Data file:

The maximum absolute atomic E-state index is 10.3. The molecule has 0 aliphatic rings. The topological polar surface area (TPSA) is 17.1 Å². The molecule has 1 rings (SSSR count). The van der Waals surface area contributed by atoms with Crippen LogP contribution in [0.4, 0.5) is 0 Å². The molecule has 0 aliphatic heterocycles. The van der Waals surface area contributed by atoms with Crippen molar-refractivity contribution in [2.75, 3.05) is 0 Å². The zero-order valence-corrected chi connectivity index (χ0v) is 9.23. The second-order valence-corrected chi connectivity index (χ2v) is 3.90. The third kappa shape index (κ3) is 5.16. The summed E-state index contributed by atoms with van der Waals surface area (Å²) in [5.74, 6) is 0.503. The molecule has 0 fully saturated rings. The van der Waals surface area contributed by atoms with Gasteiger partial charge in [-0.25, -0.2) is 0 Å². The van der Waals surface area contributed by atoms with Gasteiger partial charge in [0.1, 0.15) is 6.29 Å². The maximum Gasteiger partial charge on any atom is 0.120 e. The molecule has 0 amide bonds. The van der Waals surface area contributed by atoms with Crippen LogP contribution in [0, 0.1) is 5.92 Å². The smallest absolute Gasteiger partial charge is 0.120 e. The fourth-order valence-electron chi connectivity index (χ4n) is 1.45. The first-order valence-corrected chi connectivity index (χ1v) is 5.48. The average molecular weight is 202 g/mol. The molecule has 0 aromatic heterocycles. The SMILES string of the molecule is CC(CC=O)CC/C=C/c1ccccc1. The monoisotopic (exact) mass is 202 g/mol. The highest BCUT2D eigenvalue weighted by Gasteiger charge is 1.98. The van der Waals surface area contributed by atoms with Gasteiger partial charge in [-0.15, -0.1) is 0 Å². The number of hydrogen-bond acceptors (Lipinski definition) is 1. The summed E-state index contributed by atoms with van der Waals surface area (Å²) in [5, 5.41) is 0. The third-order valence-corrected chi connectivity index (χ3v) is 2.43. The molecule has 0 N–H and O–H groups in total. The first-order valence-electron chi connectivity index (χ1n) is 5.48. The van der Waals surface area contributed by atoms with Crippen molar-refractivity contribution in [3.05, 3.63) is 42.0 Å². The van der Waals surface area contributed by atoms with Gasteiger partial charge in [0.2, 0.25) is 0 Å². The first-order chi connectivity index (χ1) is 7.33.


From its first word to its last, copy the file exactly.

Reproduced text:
The maximum absolute atomic E-state index is 10.3. The molecule has 0 aliphatic rings. The topological polar surface area (TPSA) is 17.1 Å². The molecule has 1 rings (SSSR count). The van der Waals surface area contributed by atoms with Crippen LogP contribution in [0.4, 0.5) is 0 Å². The molecule has 0 aliphatic heterocycles. The van der Waals surface area contributed by atoms with Crippen molar-refractivity contribution in [2.75, 3.05) is 0 Å². The zero-order valence-corrected chi connectivity index (χ0v) is 9.23. The second-order valence-corrected chi connectivity index (χ2v) is 3.90. The third kappa shape index (κ3) is 5.16. The summed E-state index contributed by atoms with van der Waals surface area (Å²) in [5.74, 6) is 0.503. The molecule has 0 fully saturated rings. The van der Waals surface area contributed by atoms with Gasteiger partial charge in [-0.25, -0.2) is 0 Å². The van der Waals surface area contributed by atoms with Gasteiger partial charge in [0.1, 0.15) is 6.29 Å². The maximum Gasteiger partial charge on any atom is 0.120 e. The molecule has 0 amide bonds. The van der Waals surface area contributed by atoms with Crippen LogP contribution in [0, 0.1) is 5.92 Å². The smallest absolute Gasteiger partial charge is 0.120 e. The fourth-order valence-electron chi connectivity index (χ4n) is 1.45. The first-order valence-corrected chi connectivity index (χ1v) is 5.48. The average molecular weight is 202 g/mol. The molecule has 0 aromatic heterocycles. The SMILES string of the molecule is CC(CC=O)CC/C=C/c1ccccc1. The monoisotopic (exact) mass is 202 g/mol. The highest BCUT2D eigenvalue weighted by Gasteiger charge is 1.98. The van der Waals surface area contributed by atoms with Gasteiger partial charge in [-0.15, -0.1) is 0 Å². The number of hydrogen-bond acceptors (Lipinski definition) is 1. The summed E-state index contributed by atoms with van der Waals surface area (Å²) in [5, 5.41) is 0. The third-order valence-corrected chi connectivity index (χ3v) is 2.43. The molecule has 0 N–H and O–H groups in total. The first-order valence-electron chi connectivity index (χ1n) is 5.48. The van der Waals surface area contributed by atoms with Crippen molar-refractivity contribution in [3.05, 3.63) is 42.0 Å². The van der Waals surface area contributed by atoms with Gasteiger partial charge in [0.2, 0.25) is 0 Å². The first-order chi connectivity index (χ1) is 7.33.